Yea seriously, that's how I feel. Anyone else, the very few, who have broken loose from the chains of smartphonelandia, might tell you the same.

Maybe you're still on your initial high, and it hasn't totally worn off. Eventually you'll realize it's like this extention of your body that you can't live without.

Try this exercise. Delete your smartphone device in your mind. You dont have it anymore. That "oh shit... I don't have my _________" feeling, right down the first few major ones that you'll miss. For example, all your notes gone.

Could you do without this thing?

Your answer to that question might surprise you.
You are right and wrong.....
YES, I fit the definition of "addicted" to smart phones and I'm learning more ways to take advantage of the technology, but NO, because of two reasons:
----You cannot say that people are addicted to clothes, brick houses, processed food, cars, etc, because nowadays those things are part of the modern life and we don't even think of it as an addiction.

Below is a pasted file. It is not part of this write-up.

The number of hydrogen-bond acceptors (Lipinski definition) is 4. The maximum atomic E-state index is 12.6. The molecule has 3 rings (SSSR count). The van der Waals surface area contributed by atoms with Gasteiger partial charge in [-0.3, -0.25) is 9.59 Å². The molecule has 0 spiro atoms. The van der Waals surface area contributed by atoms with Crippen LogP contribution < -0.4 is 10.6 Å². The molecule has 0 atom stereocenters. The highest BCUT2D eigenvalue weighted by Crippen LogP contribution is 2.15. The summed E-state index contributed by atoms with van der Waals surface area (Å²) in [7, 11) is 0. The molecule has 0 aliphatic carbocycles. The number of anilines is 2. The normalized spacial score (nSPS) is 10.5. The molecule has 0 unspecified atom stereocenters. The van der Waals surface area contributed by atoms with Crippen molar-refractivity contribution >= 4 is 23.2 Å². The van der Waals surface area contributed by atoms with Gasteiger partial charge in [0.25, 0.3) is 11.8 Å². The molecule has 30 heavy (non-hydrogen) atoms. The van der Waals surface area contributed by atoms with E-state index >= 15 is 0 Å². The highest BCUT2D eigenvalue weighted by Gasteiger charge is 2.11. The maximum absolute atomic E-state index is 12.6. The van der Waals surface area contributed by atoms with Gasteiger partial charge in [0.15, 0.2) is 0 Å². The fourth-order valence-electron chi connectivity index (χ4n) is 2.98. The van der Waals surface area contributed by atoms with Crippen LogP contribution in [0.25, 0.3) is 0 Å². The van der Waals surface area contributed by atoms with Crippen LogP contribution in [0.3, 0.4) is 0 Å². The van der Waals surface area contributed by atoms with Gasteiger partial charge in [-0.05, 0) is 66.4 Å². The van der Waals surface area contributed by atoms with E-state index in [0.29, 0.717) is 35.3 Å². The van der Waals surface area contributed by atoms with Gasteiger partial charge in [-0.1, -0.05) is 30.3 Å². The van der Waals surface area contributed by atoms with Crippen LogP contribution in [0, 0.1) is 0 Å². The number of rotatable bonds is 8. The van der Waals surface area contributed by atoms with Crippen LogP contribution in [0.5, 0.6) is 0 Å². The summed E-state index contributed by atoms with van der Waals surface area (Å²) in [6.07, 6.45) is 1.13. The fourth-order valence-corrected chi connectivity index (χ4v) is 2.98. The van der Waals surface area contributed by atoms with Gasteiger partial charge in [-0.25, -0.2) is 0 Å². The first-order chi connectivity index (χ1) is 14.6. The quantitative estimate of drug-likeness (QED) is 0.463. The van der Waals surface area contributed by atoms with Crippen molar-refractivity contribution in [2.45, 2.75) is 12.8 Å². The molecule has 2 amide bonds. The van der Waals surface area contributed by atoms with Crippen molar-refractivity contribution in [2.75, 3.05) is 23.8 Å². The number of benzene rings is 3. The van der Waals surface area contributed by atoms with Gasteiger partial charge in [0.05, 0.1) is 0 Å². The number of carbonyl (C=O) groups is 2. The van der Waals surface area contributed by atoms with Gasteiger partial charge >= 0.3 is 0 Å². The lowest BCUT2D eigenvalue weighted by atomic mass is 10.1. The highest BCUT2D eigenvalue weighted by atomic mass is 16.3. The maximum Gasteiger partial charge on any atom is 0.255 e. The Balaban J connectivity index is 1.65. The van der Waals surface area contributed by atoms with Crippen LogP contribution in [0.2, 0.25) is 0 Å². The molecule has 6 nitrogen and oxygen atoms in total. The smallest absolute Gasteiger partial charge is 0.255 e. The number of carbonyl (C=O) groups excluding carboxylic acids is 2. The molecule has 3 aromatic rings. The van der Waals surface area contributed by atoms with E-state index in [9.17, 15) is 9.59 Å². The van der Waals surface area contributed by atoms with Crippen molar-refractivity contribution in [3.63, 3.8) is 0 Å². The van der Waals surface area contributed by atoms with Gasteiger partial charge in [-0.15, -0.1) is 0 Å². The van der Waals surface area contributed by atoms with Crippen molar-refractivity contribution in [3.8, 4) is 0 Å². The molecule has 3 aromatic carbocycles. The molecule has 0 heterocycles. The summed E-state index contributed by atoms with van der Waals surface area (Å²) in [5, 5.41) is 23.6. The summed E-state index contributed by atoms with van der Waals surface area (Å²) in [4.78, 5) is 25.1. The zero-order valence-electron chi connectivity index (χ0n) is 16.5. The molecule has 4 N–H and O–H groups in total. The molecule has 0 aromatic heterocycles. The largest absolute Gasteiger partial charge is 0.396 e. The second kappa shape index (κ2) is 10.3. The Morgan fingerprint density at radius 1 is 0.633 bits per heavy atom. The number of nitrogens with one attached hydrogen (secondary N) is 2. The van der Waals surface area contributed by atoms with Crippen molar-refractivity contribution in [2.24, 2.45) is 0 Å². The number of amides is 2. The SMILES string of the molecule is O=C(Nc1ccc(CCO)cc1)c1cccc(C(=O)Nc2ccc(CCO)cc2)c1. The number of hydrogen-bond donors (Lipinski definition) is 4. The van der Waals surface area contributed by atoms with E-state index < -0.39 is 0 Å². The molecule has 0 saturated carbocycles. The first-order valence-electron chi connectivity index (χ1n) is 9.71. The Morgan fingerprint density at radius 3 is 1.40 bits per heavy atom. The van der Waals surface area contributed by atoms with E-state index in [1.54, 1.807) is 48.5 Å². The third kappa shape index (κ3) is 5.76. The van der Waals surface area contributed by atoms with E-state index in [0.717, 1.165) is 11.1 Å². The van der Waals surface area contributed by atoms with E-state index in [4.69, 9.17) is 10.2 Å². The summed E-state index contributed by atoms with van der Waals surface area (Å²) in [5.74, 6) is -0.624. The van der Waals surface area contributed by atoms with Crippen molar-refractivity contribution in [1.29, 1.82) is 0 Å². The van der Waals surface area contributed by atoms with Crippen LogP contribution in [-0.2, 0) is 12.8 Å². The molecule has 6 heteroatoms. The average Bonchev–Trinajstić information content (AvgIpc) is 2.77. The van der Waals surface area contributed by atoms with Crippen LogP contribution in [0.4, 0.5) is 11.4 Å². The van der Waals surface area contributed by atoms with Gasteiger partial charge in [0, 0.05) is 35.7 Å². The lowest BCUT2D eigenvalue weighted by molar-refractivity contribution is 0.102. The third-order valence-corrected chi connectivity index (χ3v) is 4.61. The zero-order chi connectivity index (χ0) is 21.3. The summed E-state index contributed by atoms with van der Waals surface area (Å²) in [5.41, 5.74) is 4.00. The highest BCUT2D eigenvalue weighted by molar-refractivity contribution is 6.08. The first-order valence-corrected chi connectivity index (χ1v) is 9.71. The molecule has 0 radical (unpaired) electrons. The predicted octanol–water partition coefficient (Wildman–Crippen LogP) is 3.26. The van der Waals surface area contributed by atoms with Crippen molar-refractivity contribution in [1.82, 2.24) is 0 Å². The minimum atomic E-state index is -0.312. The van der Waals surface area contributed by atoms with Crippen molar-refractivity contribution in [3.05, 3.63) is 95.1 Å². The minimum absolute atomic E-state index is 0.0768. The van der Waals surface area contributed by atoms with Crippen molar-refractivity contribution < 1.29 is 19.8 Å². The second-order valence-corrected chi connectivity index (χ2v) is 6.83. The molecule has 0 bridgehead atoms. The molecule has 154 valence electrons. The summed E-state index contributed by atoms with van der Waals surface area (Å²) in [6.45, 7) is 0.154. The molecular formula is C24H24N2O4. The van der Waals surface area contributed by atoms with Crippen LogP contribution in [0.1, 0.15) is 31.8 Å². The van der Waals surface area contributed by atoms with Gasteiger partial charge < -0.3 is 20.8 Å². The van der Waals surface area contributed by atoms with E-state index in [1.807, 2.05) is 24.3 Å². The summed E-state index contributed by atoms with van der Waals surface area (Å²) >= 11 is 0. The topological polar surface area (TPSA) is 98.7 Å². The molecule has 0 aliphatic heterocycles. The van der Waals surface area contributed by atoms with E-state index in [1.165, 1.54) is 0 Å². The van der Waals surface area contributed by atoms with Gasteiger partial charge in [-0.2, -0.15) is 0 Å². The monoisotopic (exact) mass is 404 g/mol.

----I don't really think that I'm really addicted to anything, things seems to come and go even the stuff I like and it is considered addictive... porn and alcohol for example come and go. I haven't watched porn for a week and I'm still have some bottles of beer sitting in my refrigerator for over one month.
How about internet/forum addiction?
At one point I was online most of the time, now not so much. I didn't take my laptop with me when I went on vacation last year (twice).
Maybe it would be more accurate to say that I suffer from "TEMPORARY ADDICTIONS" .lol.

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GenericTylerDurden

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PostSubject: Re: Smart Phones Dumb People   Mon Feb 11, 2013 10:54 am

Oliver wrote:
GenericTylerDurden wrote:
Yo I think you're in denial about your own "addiction."

Calling others out for being addicted to games, while you're just as addicted to your calendar and alarm, etc., is not fair.

Both of your will suffer severe withdrawal symptoms if a forced cold turkey quit were imposed.